1. Solutions

  1. Make 10 L "frog water": Add 10 mL of 1 M CaCl2 and 10 mL of 1 M NaHCO3 to 10 L deionized or dechlorinated H2O with s.......

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To examine giant lampbrush chromosomes one begins by isolating oocytes from a frog or salamander. Figure 1 shows a group of mature oocytes in a buffered saline solution after removal from the ovary of the frog, Xenopus. Such oocytes remain in good condition for days at room temperature. The nucleus (or germinal vesicle) is then removed from an oocyte with jeweler's forceps, either in a saline solution (Figure 2) or in oil (Figure 3

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The first observations of "living" LBCs from hand-isolated GVs of frogs and salamanders were made nearly 80 years ago by the American biologist William Duryee,19 before the introduction of phase contrast and DIC microscopy, before fluorescent immunostaining, and before FISH. The advantages of LBCs for investigating details of chromosome structure and transcription at the individual gene level required development of techniques to attach the LBCs to glass slides, to fix them in a lifelike manner, and to.......

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Research reported in this publication was supported by the National Institute of General Medical Sciences of the National Institutes of Health under award number R01 GM33397. The content is solely the responsibility of the authors and does not necessarily represent the official views of the National Institutes of Health. J.G.G. is American Cancer Society Professor of Developmental Genetics.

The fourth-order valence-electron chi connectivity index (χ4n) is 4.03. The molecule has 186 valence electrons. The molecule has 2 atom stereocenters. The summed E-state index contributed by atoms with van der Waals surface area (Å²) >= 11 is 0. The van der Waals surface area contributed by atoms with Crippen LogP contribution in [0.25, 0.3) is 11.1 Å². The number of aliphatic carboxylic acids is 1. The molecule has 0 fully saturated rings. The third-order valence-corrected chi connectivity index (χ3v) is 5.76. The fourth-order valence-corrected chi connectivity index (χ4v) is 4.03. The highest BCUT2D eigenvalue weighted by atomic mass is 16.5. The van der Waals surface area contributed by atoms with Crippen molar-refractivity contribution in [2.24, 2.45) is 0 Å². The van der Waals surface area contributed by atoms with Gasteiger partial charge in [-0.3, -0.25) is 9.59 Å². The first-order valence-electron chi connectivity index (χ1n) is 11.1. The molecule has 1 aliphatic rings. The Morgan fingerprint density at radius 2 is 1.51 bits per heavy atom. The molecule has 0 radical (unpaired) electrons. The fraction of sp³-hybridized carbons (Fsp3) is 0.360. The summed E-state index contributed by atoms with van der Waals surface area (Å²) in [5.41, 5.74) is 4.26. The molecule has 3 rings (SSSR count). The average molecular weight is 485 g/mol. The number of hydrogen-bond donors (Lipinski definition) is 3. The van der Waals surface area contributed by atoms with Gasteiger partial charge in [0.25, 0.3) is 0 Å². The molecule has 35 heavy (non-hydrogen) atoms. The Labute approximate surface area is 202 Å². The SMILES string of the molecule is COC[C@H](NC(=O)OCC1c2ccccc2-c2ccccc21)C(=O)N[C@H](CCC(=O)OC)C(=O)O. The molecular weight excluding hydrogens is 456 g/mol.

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Name Company Catalog Number Comments
Paraformaldehyde (reagent grade, crystalline) Sigma-Aldrich P6148-500G Despite warnings in many protocols, a concentrated solution can be stored indefinitely at room temperature
Ethyl 3-aminobenzoate methanesulfonate Sigma-Aldrich A5040-100G Sometimes referred to as MS-222
Ethicon RB-1 1/2 circle taper point 3-0 sutures VWR  95057-000
Paraplast (paraffin wax) Sigma-Aldrich P3558-1KG
p-Phenylenediamine Sigma-Aldrich P6001
Gelatin Grocery Store Commercial Knox gelatin works fine
ProLong Gold antifade mountant ThermoFisher Scientific P10144
Gold Seal cover glass  22 x 22 mm #1 1/2 (0.16-0.19 mm thick) Electron Microscopy Sciences 63786-01 These coverslips are the recommended thickness for superresolution microscopy
Dumont forceps #5 Electron Microscopy Sciences 72700-D
Paraffin oil (light)  EMD Chemicals PX0047-1 For isolating GVs in oil
Adhesive in situ PCR and hybridization chambers (25 µl). BioRad Frame-Seal Slide Chambers #SLF0201
Silicone isolators Grace-Biolabs select from catalog link
Coplin jars and staining dishes Electron Microscopy Sciences select from catalog link